Plays about blue-collar Brits are popular this season, and John Godber would appear to be the most popular playwright representing the genre, ahead of Willy Russell (Shirley Valentine) and Mike Stott (The Fancy Man) in number of plays produced in Chicago in the last year. Thanks to Stage Left's production of Godber's Teechers and Body Politic's production of his September in the Rain, we Yanks now know that economic depression and social stratification lie heavily upon the empire; that husbands grub and grunt, wives drudge and dither, and marriages are made by inertia; that fucking and fighting, being free, are the major recreational pastimes of the young gentry.
In Godber's Bouncers, four doormen re-create a typical Friday night on the job at the Mr. Cinders disco. The evening begins with them waiting restlessly for the pubs to close and the customers to arrive (bars in England open at 5 PM and close some five to six hours later, during which hours the more raffish patrons chug as much alcohol as they can before proceeding to the evening's entertainment). Tonight's crowd at Mr. Cinders includes the usual varieties of condom-carrying studs and 18 going on 35 dollies; the Saint Luke's College rugby team, who hold a drinking contest--the loser drops his trousers to dance; the spike-haired Punks, who call the doormen "fascist pigs" and threaten to write a song about them; the metal-head who exhorts the DJ to play "summat decent" ("Have you got any Yes?" "Who?" "They'll do too"); a Dudley Moore soundalike who titters about "one more bottle of champers"; and a few guys the bouncers allow into the club solely for the fun of throwing them out later.
As the evening grinds on amid flashing lights and artificial smoke, we hear the DJ promise free admission for two weeks to anyone who brings him a matching set of bra and panties, and we learn why the restrooms are called "bogs" ("Your Hush Puppies are seeping through to your socks . . . one slip, and you're up to your hip in urine"). We see the denizens of this universe dance and weep and grope one another--there is even one good free-for-all, sparked by the fury of a woman scorned. Finally it's closing time, the house is evacuated, the odd change and underwear are cleaned up from the floor, and the bouncers can relax with a few drinks and an X-rated video chosen especially for the occasion.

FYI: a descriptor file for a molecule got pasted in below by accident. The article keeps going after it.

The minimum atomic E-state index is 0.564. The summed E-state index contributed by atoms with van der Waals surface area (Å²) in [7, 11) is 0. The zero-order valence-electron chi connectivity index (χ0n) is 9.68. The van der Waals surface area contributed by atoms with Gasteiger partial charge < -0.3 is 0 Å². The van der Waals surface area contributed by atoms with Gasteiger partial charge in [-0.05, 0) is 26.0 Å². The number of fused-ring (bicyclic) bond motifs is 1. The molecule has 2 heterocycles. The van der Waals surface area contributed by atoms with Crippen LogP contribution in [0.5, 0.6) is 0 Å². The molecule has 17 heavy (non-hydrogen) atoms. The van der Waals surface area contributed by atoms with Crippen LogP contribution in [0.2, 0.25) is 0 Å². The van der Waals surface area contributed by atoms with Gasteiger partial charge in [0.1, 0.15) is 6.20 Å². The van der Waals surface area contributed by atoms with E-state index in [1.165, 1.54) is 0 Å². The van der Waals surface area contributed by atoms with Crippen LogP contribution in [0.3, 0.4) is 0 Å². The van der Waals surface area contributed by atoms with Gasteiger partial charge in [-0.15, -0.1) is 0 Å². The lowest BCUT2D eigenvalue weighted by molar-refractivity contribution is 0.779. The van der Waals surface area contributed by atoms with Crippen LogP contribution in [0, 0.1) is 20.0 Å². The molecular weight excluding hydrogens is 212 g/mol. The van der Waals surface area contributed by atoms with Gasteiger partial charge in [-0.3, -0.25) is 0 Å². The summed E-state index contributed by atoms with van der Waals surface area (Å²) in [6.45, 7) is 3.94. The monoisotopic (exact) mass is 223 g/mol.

Don't get the idea that these four are content to simply recount their tales. In the approximately one-hour running time of the play, they assume the personalities of no less than 35 characters (including five flirtatious females), sometimes in such quick succession that we really seem to see more than four actors on the stage. Director Dexter Bullard appears to have no end of inventive tricks in staging this play, which could easily become gloomy and sluggish (the entertainment value of four antisocial blokes standing around talking quickly wears thin).
So when the young bucks are preparing for the evening, they check their readiness in the manner of a military drill: "Talc on genitals?" "Check!" "Clean underwear?" "Well . . . they'll do!" When all are found to be deficient in the "breath" department, they vow to drown the halitosis in beer. At another point one of the bouncers confronts three drunk students and, upon discovering that any utterance of their school's name is met with a concerted cheer, turns to the nearest audience member and asks, "Do you know where these sods come from?" The students roar when the alma mater is named. Audience members are also encouraged to dance while waiting for the show to begin, and are shooed out after it with a brusque "Last call! Time to go home, now--we've got to clean up in here!" (The lady sitting next to me wondered, "Do they have to do a second show tonight?")
Under Bullard's innovative direction, the four actors--Sean Baldwin, Glenn Bugala, Eric Winzenried, and Frank Dominelli--carry out their duties with the precision demanded by their multiple roles (and miming the action of a pornographic video being run backwards, as Winzenried and Dominelli do at one point, requires a substantial amount of precision). The result is ensemble work as interactively tight as the fingers of a single hand.
The equally agile digits of the other hand consist of Adam Buhler and James Hayes, who keep the music running and the toilets flushing at exactly the right volume and tempo; Robert G. Smith, whose lights reproduce perfectly the plutonian chaos of a cut-rate glitter palace; dialect coach Michael Cates, whose factory-belt accents manage to be always intelligible, while still the most accurate I've heard all year; and stage manager David Schulte, who keeps each hand apprised of the other's doings.
Bouncers is not without social commentary--most of the partyers are spending their welfare money, and the four sergeants at arms freely admit to being rougher with the rich and higher-class patrons--none of which should come as any great news to even the most insular Americans. The pleasure of this production comes not from any minor political kick, but from the sense that we are there experiencing this environment--which at first seems so foreign to us, but which we gradually recognize as not so very foreign after all. I didn't dance at Mr. Cinders before the show, but next time I just might.
Art accompanying story in printed newspaper (not available in this archive): photo/Drew Camens.